Bronze: Nah not really I don’t make tracks specifically for people, I just make the music, I might have something I’ll set aside for someone though. If I have a joint that sounds like Ghost I'll set it aside and try to get it to him.

Wu-International: Are there any advantages or significance of being an emcee as well as a producer?
Bronze: I think maybe you feel the connection between the beat and the rhymes more so.

Wu-International: I remember listening to The Unknown album, and thinking Wow.. Great!!, but that was just the beginning as it seems you have gotten better and better with time, How has your sound developed or progressed since you started producing?
Bronze: it's grown more complex. Always at the beginning of anything, whether its beats, rhymes, free throws, you're with the basics early on. Then while learning, over time you become more developed and complex. So at this point I feel I have more dimensions than early on.

Wu-International: Everyone is influenced one way or another, who are some of your influences, and how have you adapted any of their styles into your own?
Bronze: Big Daddy Kane, Geto Boys, Rakim, Ice Cube, Rza, 4th Disciple, NWA, Gangstarr, BDP, and beyond hip-hop…Gil Scott Heron, Curtis, Donnie Hathaway, Stevie, Teddy Pendergrass, etc etc. Artists who had genuine music with feeling.

Wu-International: If you had to name 3 top producers off your head besides  yourself, who would they be? 
Bronze: Rza, 4th Disciple, Just Blaze/DJ Premier tie.

Wu-International: How did you meet The RZA and got initiated into the Wu-Elements?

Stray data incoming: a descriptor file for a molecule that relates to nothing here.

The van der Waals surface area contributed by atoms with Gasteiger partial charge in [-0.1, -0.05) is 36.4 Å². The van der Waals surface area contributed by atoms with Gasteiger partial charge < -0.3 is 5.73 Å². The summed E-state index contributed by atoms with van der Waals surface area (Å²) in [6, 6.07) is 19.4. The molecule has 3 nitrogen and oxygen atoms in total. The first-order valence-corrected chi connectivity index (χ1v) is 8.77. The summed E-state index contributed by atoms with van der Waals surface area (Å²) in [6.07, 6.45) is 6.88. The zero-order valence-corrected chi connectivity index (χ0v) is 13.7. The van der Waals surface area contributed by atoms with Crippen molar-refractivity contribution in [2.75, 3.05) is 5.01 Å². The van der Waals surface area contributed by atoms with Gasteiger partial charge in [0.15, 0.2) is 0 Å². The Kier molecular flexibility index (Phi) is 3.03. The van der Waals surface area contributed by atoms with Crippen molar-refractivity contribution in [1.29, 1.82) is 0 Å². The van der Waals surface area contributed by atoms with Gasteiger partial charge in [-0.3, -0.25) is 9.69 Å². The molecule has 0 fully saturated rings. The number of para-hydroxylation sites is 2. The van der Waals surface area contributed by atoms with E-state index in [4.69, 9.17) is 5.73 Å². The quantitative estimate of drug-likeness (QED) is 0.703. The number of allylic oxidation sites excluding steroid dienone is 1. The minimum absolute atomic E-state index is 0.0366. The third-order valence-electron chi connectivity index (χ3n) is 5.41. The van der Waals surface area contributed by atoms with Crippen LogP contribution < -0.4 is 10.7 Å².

Bronze: I Met Rza in 36 Chambers with the help of Cilvaringz. Rza gave me some time to show him some material, and asked me to join Wu Elements and from there it was on.

Wu-International: You blessed “Birth of a Prince” album by RZA with a number of solid tracks, what was it like working with The Abbott (RZA)?
Bronze:
It was real laid back. I enjoyed seeing the Abbot at work. I’m a studio rat myself so all I did was sit in the studio and it was great to observe an icon.

Wu-International: You have produced for numerous artists, within the Wu and outside, Are they any artists you have not worked with Wu-tang or not that you would like to work with?

Bronze: yeah I’m still waiting to get joints wit a lot of Wu like Ghostface, Deck, Rae, U God, Meth. I want to do a joint with as many fam as I can. As far as outside Wu? I like cats like G. Rap, Saigon, Ras, Nas, Jay, Mos Def, etc etc. but I'd like to do some out the box type shit. For example I'd love do a whole album with Ice Cube and take it back to his street/political, Death Certificate sound. Or I'd like to do something like a whole album for Mos Def, or a Soul album with Tweet or something over crazy beats. I just know I could make something crazy brilliant.